Definitely! The amount of detail and passion put into every detail of the period covered in this book makes you want more or at least a have a rerun.
Not a dull moment. The story is in itself fascinating but Caro brings it to life in a way that makes you a first row witness.
Gardner is very special. His reading is just perfect even when you make it faster (2x) which for a book like this is a good idea! I heard the other LBJ book also narrated by Gardner. Just outstanding performance!
It made me understand the complexities of power and politics through a different lense. My appreciation for the political players and the fragility of power is clearly explained. Not only you read about it, you can feel it!
Just amazing! Strongly recommend it.
Husband, Father, Teacher.
Robert A. Caro's Passage of power is another fine example of his instense research and dedication of making the definitive work on Lyndon Johnson. The only issues I ever have with this series is the fine detail and little stories of the first few books are repeated in the later ones. I doubt anyone is picking up this series mid story so I don't understand why the stories are completely retold as opposed to just reminding the readers. I have to say though if my only issue with the story is the fine attention to detail then it shows how good a series it is. Grover Gardner as always gives a fine performance reading such an impressive piece of work. Highly recommended for anyone who loves good stories about the presidents.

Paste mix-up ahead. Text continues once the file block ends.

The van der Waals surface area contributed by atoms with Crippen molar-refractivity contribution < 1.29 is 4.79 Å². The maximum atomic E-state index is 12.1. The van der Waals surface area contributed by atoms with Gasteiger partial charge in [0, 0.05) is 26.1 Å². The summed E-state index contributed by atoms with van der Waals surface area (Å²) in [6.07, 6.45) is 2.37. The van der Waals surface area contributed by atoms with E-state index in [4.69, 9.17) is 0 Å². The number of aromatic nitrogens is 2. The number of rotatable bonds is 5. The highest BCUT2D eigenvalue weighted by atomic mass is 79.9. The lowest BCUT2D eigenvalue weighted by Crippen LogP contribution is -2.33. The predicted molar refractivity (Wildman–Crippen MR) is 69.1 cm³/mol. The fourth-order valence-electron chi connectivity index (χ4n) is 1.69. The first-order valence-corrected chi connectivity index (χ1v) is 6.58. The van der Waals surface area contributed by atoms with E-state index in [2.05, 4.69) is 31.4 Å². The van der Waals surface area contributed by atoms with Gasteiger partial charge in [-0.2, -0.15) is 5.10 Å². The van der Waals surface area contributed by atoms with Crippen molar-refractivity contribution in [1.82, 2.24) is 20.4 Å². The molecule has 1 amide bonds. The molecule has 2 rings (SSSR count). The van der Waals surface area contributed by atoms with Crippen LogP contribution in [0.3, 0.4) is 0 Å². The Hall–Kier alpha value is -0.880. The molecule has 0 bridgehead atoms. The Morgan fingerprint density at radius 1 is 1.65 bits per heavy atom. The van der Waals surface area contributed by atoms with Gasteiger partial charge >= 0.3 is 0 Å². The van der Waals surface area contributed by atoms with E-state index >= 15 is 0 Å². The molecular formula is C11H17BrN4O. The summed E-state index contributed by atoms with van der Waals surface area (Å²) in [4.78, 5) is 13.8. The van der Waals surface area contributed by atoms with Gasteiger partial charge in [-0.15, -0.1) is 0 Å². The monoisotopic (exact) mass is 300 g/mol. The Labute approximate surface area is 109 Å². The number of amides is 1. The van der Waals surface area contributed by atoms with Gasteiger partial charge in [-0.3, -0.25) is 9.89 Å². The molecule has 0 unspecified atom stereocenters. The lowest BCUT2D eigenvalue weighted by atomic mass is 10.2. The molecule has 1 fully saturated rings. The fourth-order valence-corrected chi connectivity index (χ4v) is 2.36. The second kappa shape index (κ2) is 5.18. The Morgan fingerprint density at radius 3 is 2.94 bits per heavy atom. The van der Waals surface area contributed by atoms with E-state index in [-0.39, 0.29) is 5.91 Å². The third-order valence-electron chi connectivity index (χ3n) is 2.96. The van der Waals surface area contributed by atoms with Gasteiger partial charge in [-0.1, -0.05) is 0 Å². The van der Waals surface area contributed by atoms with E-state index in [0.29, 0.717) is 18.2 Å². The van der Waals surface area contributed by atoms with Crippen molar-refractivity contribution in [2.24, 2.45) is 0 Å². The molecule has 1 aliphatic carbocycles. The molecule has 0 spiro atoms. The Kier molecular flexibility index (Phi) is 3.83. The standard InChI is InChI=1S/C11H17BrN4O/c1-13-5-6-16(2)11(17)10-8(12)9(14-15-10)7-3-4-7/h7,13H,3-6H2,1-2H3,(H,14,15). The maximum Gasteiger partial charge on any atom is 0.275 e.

This continues one of the great series in American history. LBJ is one of the most interesting and complex characters in US history, and Robert Caro is one of the great writers of nonfiction. This combination cannot be beat. The earlier books are great, but this book stands on its own as well. There is a lot on the Kennedy brothers (Jack and Bobby) which I enjoyed as well. The book covers Johnson's years running for VP with Kennedy, his years a vice president, and the first few months of his presidency. This held my attention like an engaging novel. I learned a lot too. I cannot speak highly enough about Robert Caro and his LBJ series.
This is a fairly long book, and for the first time, I read the ebook version, and tried Whisper Sync to switch back and forth between audio and reading. The narrator was great, and the synching was all automatic! I did need to download the Audible app on my iPhone, and listen through that and not iTunes. When I switched devices, within 5 seconds, I was asked if I wanted to go forward to the spot the other device was at. This book was equally compelling reading or listening.
Caro's work is necessary for historical perspective of this critical period on America's history & he delivers.
The performance of the reader is exemplary & thoroughly enjoyable. His reading of the Mark Twain autobiography & this series makes Grover the top of his profession.